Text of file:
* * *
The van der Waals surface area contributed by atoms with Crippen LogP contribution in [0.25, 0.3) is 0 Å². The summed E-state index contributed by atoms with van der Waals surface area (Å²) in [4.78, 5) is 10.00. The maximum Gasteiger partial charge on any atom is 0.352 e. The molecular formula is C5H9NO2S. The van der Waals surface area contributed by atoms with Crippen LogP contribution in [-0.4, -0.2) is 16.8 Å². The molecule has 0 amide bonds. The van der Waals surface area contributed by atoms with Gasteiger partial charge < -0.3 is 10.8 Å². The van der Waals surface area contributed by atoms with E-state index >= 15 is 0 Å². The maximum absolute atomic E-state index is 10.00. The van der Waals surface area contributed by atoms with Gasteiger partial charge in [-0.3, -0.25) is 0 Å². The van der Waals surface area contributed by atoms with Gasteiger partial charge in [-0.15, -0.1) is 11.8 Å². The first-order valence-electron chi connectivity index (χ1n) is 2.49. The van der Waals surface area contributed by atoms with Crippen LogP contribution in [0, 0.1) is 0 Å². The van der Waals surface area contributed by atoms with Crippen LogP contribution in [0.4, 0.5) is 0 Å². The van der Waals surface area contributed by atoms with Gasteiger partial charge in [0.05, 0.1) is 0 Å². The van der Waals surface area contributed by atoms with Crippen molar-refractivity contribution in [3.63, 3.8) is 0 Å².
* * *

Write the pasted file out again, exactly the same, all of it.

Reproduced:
The van der Waals surface area contributed by atoms with Crippen LogP contribution in [0.25, 0.3) is 0 Å². The summed E-state index contributed by atoms with van der Waals surface area (Å²) in [4.78, 5) is 10.00. The maximum Gasteiger partial charge on any atom is 0.352 e. The molecular formula is C5H9NO2S. The van der Waals surface area contributed by atoms with Crippen LogP contribution in [-0.4, -0.2) is 16.8 Å². The molecule has 0 amide bonds. The van der Waals surface area contributed by atoms with Gasteiger partial charge < -0.3 is 10.8 Å². The van der Waals surface area contributed by atoms with E-state index >= 15 is 0 Å². The maximum absolute atomic E-state index is 10.00. The van der Waals surface area contributed by atoms with Gasteiger partial charge in [-0.3, -0.25) is 0 Å². The van der Waals surface area contributed by atoms with Gasteiger partial charge in [-0.15, -0.1) is 11.8 Å². The first-order valence-electron chi connectivity index (χ1n) is 2.49. The van der Waals surface area contributed by atoms with Crippen LogP contribution in [0, 0.1) is 0 Å². The van der Waals surface area contributed by atoms with Crippen LogP contribution in [0.4, 0.5) is 0 Å². The van der Waals surface area contributed by atoms with Gasteiger partial charge in [0.05, 0.1) is 0 Å². The van der Waals surface area contributed by atoms with Crippen molar-refractivity contribution in [3.63, 3.8) is 0 Å².